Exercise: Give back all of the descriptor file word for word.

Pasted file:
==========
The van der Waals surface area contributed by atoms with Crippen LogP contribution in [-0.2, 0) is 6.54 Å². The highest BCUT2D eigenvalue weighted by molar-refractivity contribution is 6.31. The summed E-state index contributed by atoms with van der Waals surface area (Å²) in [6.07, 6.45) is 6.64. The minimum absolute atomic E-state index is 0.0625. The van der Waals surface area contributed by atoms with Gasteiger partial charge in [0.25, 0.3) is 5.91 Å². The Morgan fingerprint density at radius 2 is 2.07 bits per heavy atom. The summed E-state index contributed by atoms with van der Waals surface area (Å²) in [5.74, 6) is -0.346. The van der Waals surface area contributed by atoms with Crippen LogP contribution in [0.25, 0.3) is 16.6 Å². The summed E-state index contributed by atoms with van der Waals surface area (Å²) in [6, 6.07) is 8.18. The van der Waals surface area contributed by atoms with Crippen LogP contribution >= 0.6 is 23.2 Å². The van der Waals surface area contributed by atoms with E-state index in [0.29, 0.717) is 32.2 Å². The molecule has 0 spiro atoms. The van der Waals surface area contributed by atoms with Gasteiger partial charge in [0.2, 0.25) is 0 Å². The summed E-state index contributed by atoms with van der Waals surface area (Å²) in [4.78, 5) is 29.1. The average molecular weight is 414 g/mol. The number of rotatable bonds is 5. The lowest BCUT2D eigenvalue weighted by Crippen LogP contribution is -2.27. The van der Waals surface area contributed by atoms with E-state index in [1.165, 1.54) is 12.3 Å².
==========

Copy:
The van der Waals surface area contributed by atoms with Crippen LogP contribution in [-0.2, 0) is 6.54 Å². The highest BCUT2D eigenvalue weighted by molar-refractivity contribution is 6.31. The summed E-state index contributed by atoms with van der Waals surface area (Å²) in [6.07, 6.45) is 6.64. The minimum absolute atomic E-state index is 0.0625. The van der Waals surface area contributed by atoms with Gasteiger partial charge in [0.25, 0.3) is 5.91 Å². The Morgan fingerprint density at radius 2 is 2.07 bits per heavy atom. The summed E-state index contributed by atoms with van der Waals surface area (Å²) in [5.74, 6) is -0.346. The van der Waals surface area contributed by atoms with Crippen LogP contribution in [0.25, 0.3) is 16.6 Å². The summed E-state index contributed by atoms with van der Waals surface area (Å²) in [6, 6.07) is 8.18. The van der Waals surface area contributed by atoms with Crippen LogP contribution >= 0.6 is 23.2 Å². The van der Waals surface area contributed by atoms with E-state index in [0.29, 0.717) is 32.2 Å². The molecule has 0 spiro atoms. The van der Waals surface area contributed by atoms with Gasteiger partial charge in [0.2, 0.25) is 0 Å². The summed E-state index contributed by atoms with van der Waals surface area (Å²) in [4.78, 5) is 29.1. The average molecular weight is 414 g/mol. The number of rotatable bonds is 5. The lowest BCUT2D eigenvalue weighted by Crippen LogP contribution is -2.27. The van der Waals surface area contributed by atoms with E-state index in [1.165, 1.54) is 12.3 Å².